Page 32 - Australian Defence Magazine Oct 2018
P. 32

A new contract and a fresh approach to the in-service support in the north of the RAN’s Armidale class patrol boat fleet appear to be paying dividends.
Keeping the Armidales afloat
DESIGN and construction of the original 14-strong Armidale class was undertaken by Austal but as a sub-contractor to De- fence Maritime Services – later Serco – who were also responsible for sustainment under a contract awarded in 2003.
In 2017 Thales was selected to take over Serco’s support agreement with a five-year contract potentially worth $55 million a year that is extendable to the Armidales’ scheduled retirement in 2025.
The operative date for commencement of the new contract was 1 July last year but this was moved forward to 1 May when it became clear the incumbent was struggling to deliver services as employees looked for opportunities elsewhere.
The new agreement requires the availabil- ity of 13 Armidales – HMAS Bundaberg was destroyed by fire in August 2014 – for an average of 250 materiel days per year.
“In essence that means that the platform and its systems are available for the mission,” Max Kufner, Thales’ Deputy Vice President Marine said to ADM. “For the Armida- les, one of the main mission systems is the
RHIB, they can’t do their operations with- out it. So long as the ship can move and get to where it’s got to go and deploy and recover its RHIB and complete the operational mis- sion, then it’s considered ‘materiel ready’.
“It’s a performance-based contract but we’ve got a period without the 250-day re- quirement and that gives us time to get up to speed and understand all the issues. Overall the maintenance has been going well. We’ve done more than 45 maintenance periods and five or six have finished a couple of days early, five or six have finished a couple of days late, and the others were all on time.”
Thales has a number of performance- based contracts in support of the RAN and each of vessel has its own unique challenges says Kufner.
“All RAN vessels have a usage and up- keep cycle (UUC) that defines main- tenance and operational periods. For Armidales we knew the UUC would be high tempo and that certainly has been the case. It would be fair to say we are still learning and looking forward to embed- ding ongoing improvements to deliver bet-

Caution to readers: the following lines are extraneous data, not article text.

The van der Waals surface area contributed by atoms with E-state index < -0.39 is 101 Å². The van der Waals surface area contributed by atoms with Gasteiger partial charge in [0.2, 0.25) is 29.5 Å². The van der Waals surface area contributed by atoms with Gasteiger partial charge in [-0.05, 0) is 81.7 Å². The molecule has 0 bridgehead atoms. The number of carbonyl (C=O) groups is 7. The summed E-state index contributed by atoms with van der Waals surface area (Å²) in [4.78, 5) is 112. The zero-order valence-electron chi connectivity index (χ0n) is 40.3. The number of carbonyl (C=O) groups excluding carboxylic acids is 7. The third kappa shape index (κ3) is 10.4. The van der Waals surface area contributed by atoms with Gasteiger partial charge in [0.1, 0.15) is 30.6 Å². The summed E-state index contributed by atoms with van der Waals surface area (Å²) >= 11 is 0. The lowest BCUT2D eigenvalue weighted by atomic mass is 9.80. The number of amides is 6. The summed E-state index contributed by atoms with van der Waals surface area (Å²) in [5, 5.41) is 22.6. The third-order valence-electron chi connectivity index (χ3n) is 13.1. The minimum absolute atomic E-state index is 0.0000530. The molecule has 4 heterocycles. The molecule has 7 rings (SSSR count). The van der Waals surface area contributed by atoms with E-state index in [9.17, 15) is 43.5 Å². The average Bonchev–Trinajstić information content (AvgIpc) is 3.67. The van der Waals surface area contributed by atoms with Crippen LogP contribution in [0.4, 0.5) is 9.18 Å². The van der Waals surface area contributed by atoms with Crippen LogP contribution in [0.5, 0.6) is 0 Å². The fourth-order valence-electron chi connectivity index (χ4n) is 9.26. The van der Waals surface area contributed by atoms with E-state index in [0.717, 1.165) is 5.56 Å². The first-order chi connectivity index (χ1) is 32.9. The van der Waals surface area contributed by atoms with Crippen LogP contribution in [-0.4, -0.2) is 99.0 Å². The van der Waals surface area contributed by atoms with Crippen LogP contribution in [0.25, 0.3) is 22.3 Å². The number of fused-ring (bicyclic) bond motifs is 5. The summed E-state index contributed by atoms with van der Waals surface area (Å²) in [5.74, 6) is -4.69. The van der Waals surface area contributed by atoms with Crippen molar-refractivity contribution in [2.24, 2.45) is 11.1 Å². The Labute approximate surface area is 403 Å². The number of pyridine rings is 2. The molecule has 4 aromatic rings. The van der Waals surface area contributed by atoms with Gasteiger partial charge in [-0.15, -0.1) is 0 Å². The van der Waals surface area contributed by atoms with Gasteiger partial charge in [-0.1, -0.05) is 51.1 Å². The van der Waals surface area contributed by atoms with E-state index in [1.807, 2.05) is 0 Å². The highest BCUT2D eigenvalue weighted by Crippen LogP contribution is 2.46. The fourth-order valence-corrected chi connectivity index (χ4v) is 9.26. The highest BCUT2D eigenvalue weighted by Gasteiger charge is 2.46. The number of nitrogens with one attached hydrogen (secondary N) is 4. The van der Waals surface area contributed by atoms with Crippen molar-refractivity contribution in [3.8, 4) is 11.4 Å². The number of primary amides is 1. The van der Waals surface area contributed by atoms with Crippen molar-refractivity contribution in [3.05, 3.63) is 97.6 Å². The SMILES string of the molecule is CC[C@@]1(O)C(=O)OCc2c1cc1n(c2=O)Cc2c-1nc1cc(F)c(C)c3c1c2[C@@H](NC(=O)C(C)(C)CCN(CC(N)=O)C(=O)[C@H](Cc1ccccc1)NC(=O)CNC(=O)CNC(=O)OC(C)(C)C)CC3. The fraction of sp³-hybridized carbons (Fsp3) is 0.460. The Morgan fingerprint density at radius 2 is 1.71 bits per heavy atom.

ter outcomes for the Navy in the future.” Support for 11 Armidales including central- ised planning is based in Darwin at HMAS Coonawarra while two boats operationally
based in Cairns are maintained in Cairns. Facilities at Coonawarra include a syn- crolift to get boats out the water, a travel sys- tem, and 11 hard stand bays, two of which are covered and another two are inside a
very large shed.
In Cairns, Thales sub-contractors Tropi-
cal Reef, BSE and Norship all have either slip bays or lifts, with most of the out-of- water work being undertaken by Norship.
“Norship did a lot of work in the past for Serco and they’re familiar with the boats, they also do work for us in Darwin,” Kufner explained. “But the overall working relation- ship has changed, we have a more hands-on approach to managing the work so we don’t just hand over an entire maintenance period and say go for it, we manage the mainte- nance period ourselves and we’ll also engage some of the contractors ourselves.
“The number of boats we work on at the same time is based on the UUC and Navy’s
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